One may ask why there were no petitioners to the Spanish proceedings from the city of Genoa where Christopher himself said he was born and where in the XIX century most of the documentation on Christopher's family would eventually be found. I have been unable to answer this legitimate historical question although I have perused the works of Genoese chroniclers and historians of the XVI and XVII centuries. The lack of records of Genoese claimants, if any existed, could be one answer. Another possible answer is that, in spite of the fact that Cristobal Col—n or Colom had declared himself born in Genoa, the quintessentially prudent Genoese were unsure of his family's real origin and last name. (This assumption I will explore later by examining the work of the Genoese historian, Filippo Casoni [1662-1723].)


An important letter published in 1892 by the abbot Angelo Sanguinetti (titled Della Patria di Cristoforo Colombo, annotations and notes by G.B. Fazio) shows that the Government of the Republic of Genoa, by vote of the "Serenissimo Senato," gave instructions by letter in 1586 to their Genoese Ambassador Giambattista Doria in residence at the Spanish Royal Court to contribute his assistance to Genoese subjects petitioning for the inheritance. This letter clearly indicates that the Genoese had accepted Cogoleto as the true birthplace of Christopher Columbus; therefore, one concludes, in 1586 the Genoese as yet had found no documentation whatsoever to assert their claim that Genoa was the actual birthplace:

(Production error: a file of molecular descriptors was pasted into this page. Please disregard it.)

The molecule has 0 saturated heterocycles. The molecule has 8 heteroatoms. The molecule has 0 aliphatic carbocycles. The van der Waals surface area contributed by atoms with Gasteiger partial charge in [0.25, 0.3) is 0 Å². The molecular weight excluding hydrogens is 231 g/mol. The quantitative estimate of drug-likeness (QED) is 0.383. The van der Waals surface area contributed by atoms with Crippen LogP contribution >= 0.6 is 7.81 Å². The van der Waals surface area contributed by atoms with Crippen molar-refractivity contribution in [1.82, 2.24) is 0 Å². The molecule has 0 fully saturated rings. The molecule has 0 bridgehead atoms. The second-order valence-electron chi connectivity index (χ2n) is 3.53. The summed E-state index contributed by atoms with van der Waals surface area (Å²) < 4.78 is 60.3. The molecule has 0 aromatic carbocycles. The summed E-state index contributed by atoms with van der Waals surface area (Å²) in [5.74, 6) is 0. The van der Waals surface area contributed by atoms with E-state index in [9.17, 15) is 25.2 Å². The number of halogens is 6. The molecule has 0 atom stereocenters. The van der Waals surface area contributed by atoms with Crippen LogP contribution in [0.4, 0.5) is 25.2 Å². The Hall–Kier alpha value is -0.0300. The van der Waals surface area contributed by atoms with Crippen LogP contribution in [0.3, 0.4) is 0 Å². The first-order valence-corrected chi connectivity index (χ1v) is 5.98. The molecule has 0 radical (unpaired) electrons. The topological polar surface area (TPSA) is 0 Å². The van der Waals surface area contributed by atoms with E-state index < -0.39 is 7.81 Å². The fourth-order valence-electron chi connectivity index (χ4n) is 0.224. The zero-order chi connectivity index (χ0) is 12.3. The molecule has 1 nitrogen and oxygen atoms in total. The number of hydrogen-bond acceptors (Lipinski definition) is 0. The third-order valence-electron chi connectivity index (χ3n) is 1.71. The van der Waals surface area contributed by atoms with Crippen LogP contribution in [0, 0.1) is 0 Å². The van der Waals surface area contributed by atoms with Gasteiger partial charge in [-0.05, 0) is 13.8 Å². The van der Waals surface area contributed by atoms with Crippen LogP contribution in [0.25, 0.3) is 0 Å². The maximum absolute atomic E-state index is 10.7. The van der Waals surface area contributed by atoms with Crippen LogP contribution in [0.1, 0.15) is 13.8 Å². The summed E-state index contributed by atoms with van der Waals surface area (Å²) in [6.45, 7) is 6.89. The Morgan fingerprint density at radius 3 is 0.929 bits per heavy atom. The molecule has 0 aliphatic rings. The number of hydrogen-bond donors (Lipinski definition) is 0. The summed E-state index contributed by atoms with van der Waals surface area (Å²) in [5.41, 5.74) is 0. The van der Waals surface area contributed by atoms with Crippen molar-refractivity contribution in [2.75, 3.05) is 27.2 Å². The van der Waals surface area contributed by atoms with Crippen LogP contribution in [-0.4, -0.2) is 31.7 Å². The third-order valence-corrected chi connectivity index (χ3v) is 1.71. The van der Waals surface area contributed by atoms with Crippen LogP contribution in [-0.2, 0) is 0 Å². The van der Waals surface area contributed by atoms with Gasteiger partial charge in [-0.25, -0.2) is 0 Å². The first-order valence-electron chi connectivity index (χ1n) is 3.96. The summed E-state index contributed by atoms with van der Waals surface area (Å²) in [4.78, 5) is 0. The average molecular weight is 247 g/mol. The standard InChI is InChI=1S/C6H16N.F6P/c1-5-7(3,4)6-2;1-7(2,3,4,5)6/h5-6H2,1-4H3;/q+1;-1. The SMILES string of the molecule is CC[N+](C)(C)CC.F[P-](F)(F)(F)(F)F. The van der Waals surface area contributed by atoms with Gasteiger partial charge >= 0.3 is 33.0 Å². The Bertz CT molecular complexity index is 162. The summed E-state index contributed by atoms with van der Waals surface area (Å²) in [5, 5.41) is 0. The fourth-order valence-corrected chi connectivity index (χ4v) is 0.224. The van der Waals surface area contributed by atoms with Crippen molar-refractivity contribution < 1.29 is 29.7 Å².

The Colombo of Cogoleto (Christopher Columbus) who is so great in Spain, as you know, has among other things ordered in his testament, according to our understanding, that in his memory a house (?) of his last name be permanently established in Genoa and that for its support he has assigned a good income; furthermore, it seems that his inheritance is open to his relatives and to those related to his last name. It is said that in Madrid his inheritance is disputed among some Spaniards of his last name and some of our subjects who pretend to be his true relatives.


Since this affair is very important and it is righteous to protect our own subjects, we want that you procure a copy of such testament. You will be able to obtain it easily from doctor Scipione Caneva who is at that court. If what we have inferred above is true you must not only obtain the testament but also provide to our Genoeses as much help as you possibly can.


Waiting for your news, we know that you will not fail our expectations.


This letter is something the Genoese Government "may have done," because I cannot confirm that the original of this letter ever existed. In this regard, it is also important to note that the work of the abbot Sanguinetti was not published until 1892 (Savona), the time when controversy on the birthplace of the discoverer was reaching its apex. However, this letter clearly endorsing Cogoleto in 1586 as the origin of Christopher Columbus is historically compatibile, as late as 1638, with the Mercator Map which stated: "Coguretto Christophori Columbi patria." Concerning the assistance to Genoese subjects that the Senate of Genoa may have been concerned with, this aid appears to have been particularly directed to Bernardo Colombo of Cogoleto and other Genoese expatriates in Spain who may have considered themselves related to the discoverer.